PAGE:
Share prices slide after credit-rating agency Moody's downgrades 12 UK banks.
Leading credit-rating agency Moody's (NYSE: MCO.US) has downgraded the credit ratings of a dozen UK banks and financial firms. Predictably, bank share prices fell following this announcement.
The thumbs-down from Moody's
Moody's reason for lowering these firms' credit ratings was 'due to the withdrawal of implied Government support from the banking sector'.
In other words, without explicit, systemic state support for the likes of Lloyds Banking Group (LSE: LLOY) and Royal Bank of Scotland (LSE: RBS), Moody's considers these banks' debts and bonds to be less secure than before.
However, Moody's left the ratings of Barclays (LSE: BARC) and HSBC (LSE: HSBA) untouched. Here's how bank share prices fell following this news (from steepest to shallowest fall):
|Bank||Share price (p)||% fall|
|Royal Bank of Scotland||23.5||3.5|
|Lloyds Banking Group||34.7||3.3|
RBS, which is 83% taxpayer-owned, had its rating cut by two notches, as did Nationwide BS. Lloyds (41% taxpayer-owned) lost one notch, as did Santander UK.
As well as these two listed banks, Moody's downgraded Nationwide BS and Santander UK, the British arm of leading Spanish bank Banco Santander (NYSE: BNC.US).
Too big to fail?
This suggests that, three years after the collapse of Lehman Brothers in September 2008, Moody's believes the UK government is no longer willing to offer a blanket guarantee to British banks.
In some ways, this is good news, because banks' risks should fall squarely on their shareholders and bondholders and not British taxpayers. If the UK government is moving away from supporting 'too big to fail' banks, then this can be seen as a good thing.
Indeed, it may discourage the bigger banks to accelerate their ongoing programmes to reduce risk and leverage by increasing capital ratios and shrinking balance sheets. This 're-sizing and re-risking' of banks should help to lower the risk of future public bailouts, which is an important step for both banks and the nation.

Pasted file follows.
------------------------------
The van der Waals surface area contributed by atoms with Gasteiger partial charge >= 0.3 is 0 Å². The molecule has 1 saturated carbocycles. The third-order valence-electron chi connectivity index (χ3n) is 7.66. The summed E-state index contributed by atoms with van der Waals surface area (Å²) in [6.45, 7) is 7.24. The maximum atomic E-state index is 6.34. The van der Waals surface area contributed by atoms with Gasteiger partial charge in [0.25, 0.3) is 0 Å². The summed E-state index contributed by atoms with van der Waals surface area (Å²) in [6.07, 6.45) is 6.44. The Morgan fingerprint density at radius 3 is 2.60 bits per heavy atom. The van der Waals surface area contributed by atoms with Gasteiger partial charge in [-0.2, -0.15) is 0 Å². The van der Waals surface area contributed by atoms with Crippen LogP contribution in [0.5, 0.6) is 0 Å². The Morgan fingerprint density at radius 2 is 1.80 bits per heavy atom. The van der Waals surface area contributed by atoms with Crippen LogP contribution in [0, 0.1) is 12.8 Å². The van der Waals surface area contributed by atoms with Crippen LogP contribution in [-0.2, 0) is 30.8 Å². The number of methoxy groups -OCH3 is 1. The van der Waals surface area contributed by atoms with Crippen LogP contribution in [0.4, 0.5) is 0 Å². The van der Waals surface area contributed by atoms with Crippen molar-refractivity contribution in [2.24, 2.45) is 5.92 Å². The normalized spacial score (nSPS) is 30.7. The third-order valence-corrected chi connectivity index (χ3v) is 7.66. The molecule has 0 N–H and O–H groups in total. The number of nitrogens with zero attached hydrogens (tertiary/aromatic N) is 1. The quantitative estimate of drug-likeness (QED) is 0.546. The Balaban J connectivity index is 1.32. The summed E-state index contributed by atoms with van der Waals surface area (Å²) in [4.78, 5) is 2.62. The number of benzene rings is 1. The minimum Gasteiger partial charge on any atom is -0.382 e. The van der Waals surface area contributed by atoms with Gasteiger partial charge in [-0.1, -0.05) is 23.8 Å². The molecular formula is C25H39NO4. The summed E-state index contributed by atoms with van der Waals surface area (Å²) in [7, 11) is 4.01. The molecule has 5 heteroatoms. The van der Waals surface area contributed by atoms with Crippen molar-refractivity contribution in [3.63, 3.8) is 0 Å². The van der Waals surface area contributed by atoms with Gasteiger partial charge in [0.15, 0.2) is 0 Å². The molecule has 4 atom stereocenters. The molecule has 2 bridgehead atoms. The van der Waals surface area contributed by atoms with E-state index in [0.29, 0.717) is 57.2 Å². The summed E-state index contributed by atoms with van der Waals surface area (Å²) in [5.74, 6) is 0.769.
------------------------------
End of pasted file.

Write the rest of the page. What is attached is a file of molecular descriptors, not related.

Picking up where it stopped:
Three tiers of support
Moody's placed British banks and building societies into one of three categories, as follows:
|High likelihood of support|
|Barclays, HSBC, Lloyds, RBS|
|Moderate or high likelihood of support|
|Clydesdale Bank, Co-operative Bank,|
Nationwide BS ,Santander UK
|Low or no likelihood of support|
|Newcastle BS, Norwich & Peterborough BS,|
Nottingham BS, Principality BS, Skipton BS,
West Bromwich BS, Yorkshire BS
RBS hits back
In many ways, British's biggest banks are much less likely to need capital injections than their European counterparts. This is because they are less exposed to dodgy euro-zone bonds from the likes of Greece and Portugal.
Hence, RBS came out with all guns blazing. In a stock-market announcement this morning, the bank argued that it "has made significant progress in strengthening its credit profile since 2008."
RBS stated that, from 2008 to mid-2011, its loan-to-deposit ratio had fallen from 154% to 114%, and liquidity reserves of £155 billion exceed short-term wholesale funding of £148 billion. Also, non-core assets have fallen by 57% to £113 billion and its Core Tier 1 capital ratio has climbed to 11.1%.
RBS goes on to state that "both Standard & Poor's and Fitch Rating Services have upgraded RBS's stand-alone rating by two notches in the past 18 months."
Even so, RBS's balance sheet is clearly weaker than, say, HSBC's, which is why the global bank enjoys a far higher credit rating than RBS!
More from Cliff D'Arcy:
> Worried about the state of the stock market right now? Then get The Motley Fool's latest free guide - What To Do When The Market Crashes